The newsletter offers pieces on additional subjects, including protection against water and utility shut-offs.

Beginning in January and depending upon a family’s income, the state will provide health insurance coverage for all residents under the age of 19, including immigrants.

Starting in January, adults with children in their care are advised to go online at and click the red star on the home page to begin the application process. Information also is available by calling the LSNJ free legal hotline at 1-888-576-5519.

The children’s program covers a wide range of child health issues, including medical visits, dental exams and vaccinations, among others.

Another article in the newsletter deals with the Low-Income Home Water Assistance Program (LIHWAP), which will pay some or all of a resident’s water and sewer bill arrears – up to $2,500 each for sewer and water bills. Applicants may contact LIHWAP by calling 800-510-3102.


The OceanFirst Foundation has awarded $40,000 to the Brookdale Community College Foundation, giving them the opportunity to provide 40 $1,000 scholarships to deserving students to continue their college education in the 2022-23 academic year.

“I am grateful for our partnership with OceanFirst Foundation that has granted over 600 scholarships to Brookdale students throughout the years and whose careers they have helped to launch,” Brookdale President Dr. David Stout was quoted as saying in a press release.

“I know receiving a scholarship is so meaningful because it means someone believes in you and is willing to put their resources behind you. I was a scholarship recipient myself and understand the transformative impact a scholarship can have,” Stout said.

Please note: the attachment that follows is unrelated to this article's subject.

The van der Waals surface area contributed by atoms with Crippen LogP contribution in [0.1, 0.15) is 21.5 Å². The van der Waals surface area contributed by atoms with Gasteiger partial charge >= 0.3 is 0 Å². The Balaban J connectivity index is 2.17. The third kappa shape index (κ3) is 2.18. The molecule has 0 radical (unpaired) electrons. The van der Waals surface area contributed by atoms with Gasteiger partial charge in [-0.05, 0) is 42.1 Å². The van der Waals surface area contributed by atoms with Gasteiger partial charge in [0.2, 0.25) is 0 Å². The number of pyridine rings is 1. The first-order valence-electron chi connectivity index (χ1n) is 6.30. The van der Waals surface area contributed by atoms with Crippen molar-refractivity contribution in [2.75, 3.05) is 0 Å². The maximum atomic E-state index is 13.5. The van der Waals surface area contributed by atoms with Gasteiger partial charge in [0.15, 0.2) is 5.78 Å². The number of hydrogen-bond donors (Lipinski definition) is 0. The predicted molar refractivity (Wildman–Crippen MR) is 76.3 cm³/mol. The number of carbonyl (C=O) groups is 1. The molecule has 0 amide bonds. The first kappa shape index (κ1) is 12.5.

In the 13 years of the OceanFirst Scholarship Program, $3.7 million has been awarded to more than 2,500 students across OceanFirst Bank’s New Jersey footprint to help them pursue their dream of higher education, according to the press release.

“Through the generosity of organizations like OceanFirst, the Brookdale Community College Foundation awards a number of scholarships for our students,” Vice President of Advancement Nancy Kaari said. “Last year the foundation was able to provide over $700,000 in scholarship, grants and program support.”


New Jersey Assemblyman Alex Sauickie’s first bill signed into law will ease the relocation process for service members and their spouses and dependents by allowing them to use their out-of-state driver’s licenses while temporarily stationed in New Jersey.

Sauickie’s bill (A-325), which was signed by acting Gov. Sheila Oliver on Dec. 12, exempts active military members and their immediate family from the New Jersey Motor Vehicle Commission requirement that mandates new residents obtain a state driver’s license within 60 days to legally operate a vehicle, according to a press release.

“This new law is a small, but important step toward making life easier for those who serve our country, including their families who also must sacrifice stability and predictability,” said Sauickie (R-Monmouth, Ocean, Middlesex, Burlington).

“I am committed to making New Jersey more military friendly, so having this as my first bill signed into law is very encouraging. Removing unnecessary obstacles for service members adjusting to life in the Garden State will help alleviate stress and demonstrates New Jersey’s support of military families,” he said.